Heavy drinking is bad, binge drinking is very bad, and chronic heavy or binge drinking is worst of all. But moderate drinking, (1-2 glasses a day) generally lies on the other side of the spectrum for most healthy individuals. A recent study, however, may have nudged moderate drinking a little further down the scale.
Just One Glass
One glass of alcohol a day could increase your chance of cancer, claims a study published in the Journal of Oncology that reviewed over 200 studies on the effects of alcohol. Published last month, the results are based on data of 92,000 light drinkers and 60,000 non-drinkers.
According to the study, light alcohol consumption (10 grams of alcohol) increases the risk of developing
- esophageal cancer by 30%
- oral cancer by 17%
- pharyngeal cancer by 17%
- breast cancer by 5%
The numbers may vary from data to data, and the increase may not be substantial, but there is a definite increase, slight as it may be. Also, cancer rarely has just one causative agent. Combined with environmental, genetic, and other influencing factors, the risk of cancer may mount to a level that proves even a little bit of alcohol isn’t doing you a favor.
How does alcohol increase the risk of cancer?
For those of you who are inclined to think this is “just hype”—like me when I first read the headlines—this actually makes some sense when you consider the pathophysiology.
- Alcohol may act as an irritant and damages the cells in your mouth and throat. When damaged cells try to repair themselves, it can lead to DNA chances that can be a step towards cancer.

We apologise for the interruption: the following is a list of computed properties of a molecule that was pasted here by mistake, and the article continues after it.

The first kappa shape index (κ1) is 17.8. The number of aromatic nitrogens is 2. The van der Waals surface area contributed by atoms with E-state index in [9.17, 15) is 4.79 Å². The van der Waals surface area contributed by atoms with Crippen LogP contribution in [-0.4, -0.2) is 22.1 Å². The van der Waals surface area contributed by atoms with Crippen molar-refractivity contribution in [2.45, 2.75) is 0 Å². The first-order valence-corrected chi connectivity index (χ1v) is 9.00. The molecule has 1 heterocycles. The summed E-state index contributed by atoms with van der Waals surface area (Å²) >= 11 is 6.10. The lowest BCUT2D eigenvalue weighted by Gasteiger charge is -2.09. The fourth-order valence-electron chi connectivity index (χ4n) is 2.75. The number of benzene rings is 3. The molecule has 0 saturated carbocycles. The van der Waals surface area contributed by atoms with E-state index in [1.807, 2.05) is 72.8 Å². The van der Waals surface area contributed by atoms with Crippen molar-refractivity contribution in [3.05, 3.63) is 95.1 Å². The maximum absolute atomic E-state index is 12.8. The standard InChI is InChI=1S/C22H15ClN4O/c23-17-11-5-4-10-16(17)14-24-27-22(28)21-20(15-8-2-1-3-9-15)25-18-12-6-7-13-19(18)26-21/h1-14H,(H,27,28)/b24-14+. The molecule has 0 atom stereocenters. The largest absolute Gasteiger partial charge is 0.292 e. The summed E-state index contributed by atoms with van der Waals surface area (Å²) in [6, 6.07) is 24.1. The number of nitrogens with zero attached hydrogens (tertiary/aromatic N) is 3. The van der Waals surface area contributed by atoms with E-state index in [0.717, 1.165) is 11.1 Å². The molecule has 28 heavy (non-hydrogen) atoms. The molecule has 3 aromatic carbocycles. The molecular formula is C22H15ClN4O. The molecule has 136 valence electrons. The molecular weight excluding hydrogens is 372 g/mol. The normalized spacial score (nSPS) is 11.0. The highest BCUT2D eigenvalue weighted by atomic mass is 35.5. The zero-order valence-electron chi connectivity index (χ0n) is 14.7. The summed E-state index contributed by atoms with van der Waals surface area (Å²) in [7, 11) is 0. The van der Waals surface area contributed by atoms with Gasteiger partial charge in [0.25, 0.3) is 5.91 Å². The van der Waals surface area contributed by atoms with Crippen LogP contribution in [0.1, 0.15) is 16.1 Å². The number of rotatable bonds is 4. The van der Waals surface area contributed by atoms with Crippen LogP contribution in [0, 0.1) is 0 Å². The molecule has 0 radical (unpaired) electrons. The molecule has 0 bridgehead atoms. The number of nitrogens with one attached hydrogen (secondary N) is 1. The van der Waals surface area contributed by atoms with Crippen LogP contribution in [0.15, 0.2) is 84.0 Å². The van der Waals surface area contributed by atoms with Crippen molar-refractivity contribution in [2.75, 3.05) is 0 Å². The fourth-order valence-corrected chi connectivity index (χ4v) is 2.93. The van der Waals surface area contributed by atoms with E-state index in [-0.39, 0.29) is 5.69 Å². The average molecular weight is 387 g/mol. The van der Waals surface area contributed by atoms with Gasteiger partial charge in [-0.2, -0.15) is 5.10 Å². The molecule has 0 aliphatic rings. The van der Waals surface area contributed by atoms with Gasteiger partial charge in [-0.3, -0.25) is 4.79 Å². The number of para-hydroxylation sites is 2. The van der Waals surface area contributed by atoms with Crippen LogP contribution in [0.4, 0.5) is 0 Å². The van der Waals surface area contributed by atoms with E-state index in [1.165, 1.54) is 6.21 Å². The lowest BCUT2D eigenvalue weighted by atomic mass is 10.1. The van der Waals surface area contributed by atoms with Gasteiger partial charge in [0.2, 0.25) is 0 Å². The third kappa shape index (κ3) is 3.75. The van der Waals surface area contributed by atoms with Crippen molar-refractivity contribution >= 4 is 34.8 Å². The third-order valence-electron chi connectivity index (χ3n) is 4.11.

- Alcohol also may raise levels of estrogen, the hormone key in the growth and development of breast tissue, and thus effect a woman’s risk of breast cancer.
Drinking one glass a day adds up to 7 glasses a week. Seven a week makes out to be about 217 glasses a month or over 2,000 glasses a year. One glass may not seem like a lot, but it all adds up.
Weighing the risks and benefits
Of course, this fact flies in the face of the belief that one glass a day is beneficial for your health. After all, red wine has been shown it to reduce the chances of heart disease–American's leading cause of death.
Additionally, there has been conflicting data about the role of alcohol in breast cancer: some studies show that low alcohol use can reduce breast cancer. Furthermore, since more women die from heart disease a year then from breast cancer, moderate drinking may still have its benefits.
Still, there are other safer and better ways of reducing heart disease risk, such as eating a diet low in fats and cholesterol and staying physically active. Better yet, exercise and good nutrition will even decrease your risk for cancer.
The bottom line is this: moderate drinking may not place you at high risk for health problems, but its benefits are also limited. One drink a day may help your heart, but it also increases your chance of getting cancer.
If you don’t drink to begin with, then there is no reason to start. If you are a daily moderate drinker, then perhaps it’s time to reconsider. Remember, there’s no harm in stopping.